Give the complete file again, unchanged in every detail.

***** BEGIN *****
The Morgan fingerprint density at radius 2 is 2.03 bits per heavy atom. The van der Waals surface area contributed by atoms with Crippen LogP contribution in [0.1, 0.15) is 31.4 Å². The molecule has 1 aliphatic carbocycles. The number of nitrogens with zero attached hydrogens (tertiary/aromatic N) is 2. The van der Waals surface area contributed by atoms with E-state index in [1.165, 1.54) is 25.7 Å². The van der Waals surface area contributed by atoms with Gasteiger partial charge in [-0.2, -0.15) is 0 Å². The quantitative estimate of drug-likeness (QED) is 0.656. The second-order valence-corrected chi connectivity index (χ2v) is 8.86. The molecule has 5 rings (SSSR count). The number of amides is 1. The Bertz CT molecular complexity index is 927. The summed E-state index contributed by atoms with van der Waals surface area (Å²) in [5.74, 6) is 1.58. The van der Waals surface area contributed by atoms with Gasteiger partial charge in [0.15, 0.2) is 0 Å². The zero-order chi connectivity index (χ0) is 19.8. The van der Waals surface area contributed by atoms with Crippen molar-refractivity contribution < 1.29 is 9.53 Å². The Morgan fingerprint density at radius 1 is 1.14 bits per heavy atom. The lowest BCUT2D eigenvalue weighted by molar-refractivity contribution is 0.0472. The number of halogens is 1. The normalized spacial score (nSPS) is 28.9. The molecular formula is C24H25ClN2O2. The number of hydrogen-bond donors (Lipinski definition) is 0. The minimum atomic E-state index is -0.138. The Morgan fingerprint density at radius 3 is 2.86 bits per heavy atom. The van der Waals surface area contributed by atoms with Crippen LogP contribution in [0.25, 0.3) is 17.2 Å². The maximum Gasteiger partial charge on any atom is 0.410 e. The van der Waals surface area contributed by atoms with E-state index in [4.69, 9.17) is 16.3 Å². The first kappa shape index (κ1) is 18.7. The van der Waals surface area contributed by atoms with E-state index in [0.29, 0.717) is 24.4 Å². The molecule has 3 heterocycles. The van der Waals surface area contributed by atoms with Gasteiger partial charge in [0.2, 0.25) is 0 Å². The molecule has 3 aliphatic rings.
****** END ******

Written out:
The Morgan fingerprint density at radius 2 is 2.03 bits per heavy atom. The van der Waals surface area contributed by atoms with Crippen LogP contribution in [0.1, 0.15) is 31.4 Å². The molecule has 1 aliphatic carbocycles. The number of nitrogens with zero attached hydrogens (tertiary/aromatic N) is 2. The van der Waals surface area contributed by atoms with E-state index in [1.165, 1.54) is 25.7 Å². The van der Waals surface area contributed by atoms with Gasteiger partial charge in [-0.2, -0.15) is 0 Å². The quantitative estimate of drug-likeness (QED) is 0.656. The second-order valence-corrected chi connectivity index (χ2v) is 8.86. The molecule has 5 rings (SSSR count). The number of amides is 1. The Bertz CT molecular complexity index is 927. The summed E-state index contributed by atoms with van der Waals surface area (Å²) in [5.74, 6) is 1.58. The van der Waals surface area contributed by atoms with Gasteiger partial charge in [0.15, 0.2) is 0 Å². The zero-order chi connectivity index (χ0) is 19.8. The van der Waals surface area contributed by atoms with Crippen molar-refractivity contribution < 1.29 is 9.53 Å². The Morgan fingerprint density at radius 1 is 1.14 bits per heavy atom. The lowest BCUT2D eigenvalue weighted by molar-refractivity contribution is 0.0472. The number of halogens is 1. The normalized spacial score (nSPS) is 28.9. The molecular formula is C24H25ClN2O2. The number of hydrogen-bond donors (Lipinski definition) is 0. The minimum atomic E-state index is -0.138. The Morgan fingerprint density at radius 3 is 2.86 bits per heavy atom. The van der Waals surface area contributed by atoms with Crippen LogP contribution in [0.25, 0.3) is 17.2 Å². The maximum Gasteiger partial charge on any atom is 0.410 e. The van der Waals surface area contributed by atoms with E-state index in [4.69, 9.17) is 16.3 Å². The first kappa shape index (κ1) is 18.7. The van der Waals surface area contributed by atoms with E-state index in [0.29, 0.717) is 24.4 Å². The molecule has 3 heterocycles. The van der Waals surface area contributed by atoms with Gasteiger partial charge in [0.2, 0.25) is 0 Å². The molecule has 3 aliphatic rings.